By Arts Editor Cheryl Folland

Overlooking the harbour from the third floor of The Port Theatre, patrons seated themselves among the rows of chairs and waited for the pre-show chat to begin. Art by local high school students hung on the walls. Images in pencil, coloured pencil, and mixed mediums, at a professional level quality, created an appropriate setting to discuss the art and methodology behind the February 3 performances.

What has informed your art to get you to this point?

Cris: I grew up in Northern Alberta, in the Buffalo Head Hills. I’m half Cree and half Mennonite. I’ve been playing cello for ten years, first in the Edmonton public strings program, and then getting a degree in classical music. My study centered around the intersections of contemporary art and the traditional.

Santee: I find myself, as an artist, marrying new and ancient art together to reawaken and resurface the story of my people. I studied for six years at the National Ballet of Canada, in Toronto. After that, I obtained my Masters in Indigenous Styles from around the world. I’ve had limited exposure to contemporary dance as a category, and started working with Cris about five years ago when I commissioned her to write six pieces for my Transmigrations piece. This is our fourth collaboration.

What moves you about this show?

Santee: I love cello, it’s one of my favourite styles of music. I appreciate music in all its forms, except for maybe new country, if I am allowed to say that. (Laughs) I invited people to collaborate where I think I wanted the production to go. I commissioned Cris to write for this production due to the ease of our work together and our shared vision.

Cris: This time I had a full year, instead of one week. (Laughs)

How does your heritage influence your art?

Cris: Both parts influence me. You can’t take part of your blood away from you. Old Colony Mennonites don’t have traditional classical music. The priest would start a line and the people would sing along. It was hard on my very particular ears. Those circular lines still appear as movements in my writing, but in a more edgy and musical way.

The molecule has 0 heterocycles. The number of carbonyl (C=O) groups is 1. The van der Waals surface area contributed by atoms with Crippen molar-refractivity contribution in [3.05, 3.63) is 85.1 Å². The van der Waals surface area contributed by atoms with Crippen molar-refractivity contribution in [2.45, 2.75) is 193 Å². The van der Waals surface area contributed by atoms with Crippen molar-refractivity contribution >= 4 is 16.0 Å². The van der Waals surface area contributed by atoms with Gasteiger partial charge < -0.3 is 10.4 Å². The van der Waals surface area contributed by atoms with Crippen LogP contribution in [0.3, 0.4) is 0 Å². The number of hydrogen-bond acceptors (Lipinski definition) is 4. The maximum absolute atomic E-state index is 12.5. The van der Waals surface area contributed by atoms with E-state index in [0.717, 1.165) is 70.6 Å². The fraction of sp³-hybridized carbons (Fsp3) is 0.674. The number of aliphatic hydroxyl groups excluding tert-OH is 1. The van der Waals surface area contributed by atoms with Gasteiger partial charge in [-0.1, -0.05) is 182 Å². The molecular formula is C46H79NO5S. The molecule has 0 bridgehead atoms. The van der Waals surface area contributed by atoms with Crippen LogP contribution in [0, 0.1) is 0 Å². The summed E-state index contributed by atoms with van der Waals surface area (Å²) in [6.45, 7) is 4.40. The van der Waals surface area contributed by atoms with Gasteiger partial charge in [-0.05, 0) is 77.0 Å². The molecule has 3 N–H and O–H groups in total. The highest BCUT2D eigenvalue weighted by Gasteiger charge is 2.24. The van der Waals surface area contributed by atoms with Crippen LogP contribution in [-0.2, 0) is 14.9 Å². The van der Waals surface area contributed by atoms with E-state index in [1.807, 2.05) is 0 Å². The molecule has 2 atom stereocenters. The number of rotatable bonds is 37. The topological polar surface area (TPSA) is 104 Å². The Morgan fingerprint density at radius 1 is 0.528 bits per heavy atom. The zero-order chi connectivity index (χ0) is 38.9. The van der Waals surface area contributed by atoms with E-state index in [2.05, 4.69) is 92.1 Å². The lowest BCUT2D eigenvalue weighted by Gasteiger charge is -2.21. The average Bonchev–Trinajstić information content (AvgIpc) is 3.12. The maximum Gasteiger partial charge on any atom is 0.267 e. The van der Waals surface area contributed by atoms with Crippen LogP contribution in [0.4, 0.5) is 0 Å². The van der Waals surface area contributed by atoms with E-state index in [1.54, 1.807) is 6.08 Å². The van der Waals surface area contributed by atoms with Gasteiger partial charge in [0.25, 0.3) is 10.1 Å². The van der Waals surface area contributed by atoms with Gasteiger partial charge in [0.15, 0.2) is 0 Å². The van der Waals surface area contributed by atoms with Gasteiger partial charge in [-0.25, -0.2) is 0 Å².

Do you take part in powwows?

Santee: Powwows are not part of my culture as a member of Six Nations.

Cris: Yes. Go. I love bannock and indian tacos. Lately, I’ve been marrying symphonic music with the powwow drum in the middle—cutting out the stereotypical white conductor.

Watching the performance, this marriage was profound. Cris plugged her cello into electric guitar pedals and live-looped mixed tracks while a traditional hoop dancer interpreted the music for the audience.

At intermission, Santee smudged the area with sage in preparation for the medicine dance she would perform. Her dance took the audience on a journey through three realms: Skyworld, Earthworld, and Underworld. For many, this was their first exposure to traditional dance and music. Effective and visceral, Santee left many in the audience with tears.

The show was sponsored in part by the Crimson Coastal Dance Society, Kaha:wi Dance Theatre, Mid Island Métis Nation Association, Nanaimo Aboriginal Centre, and Tillicum Lelum Aboriginal Friendship Centre.

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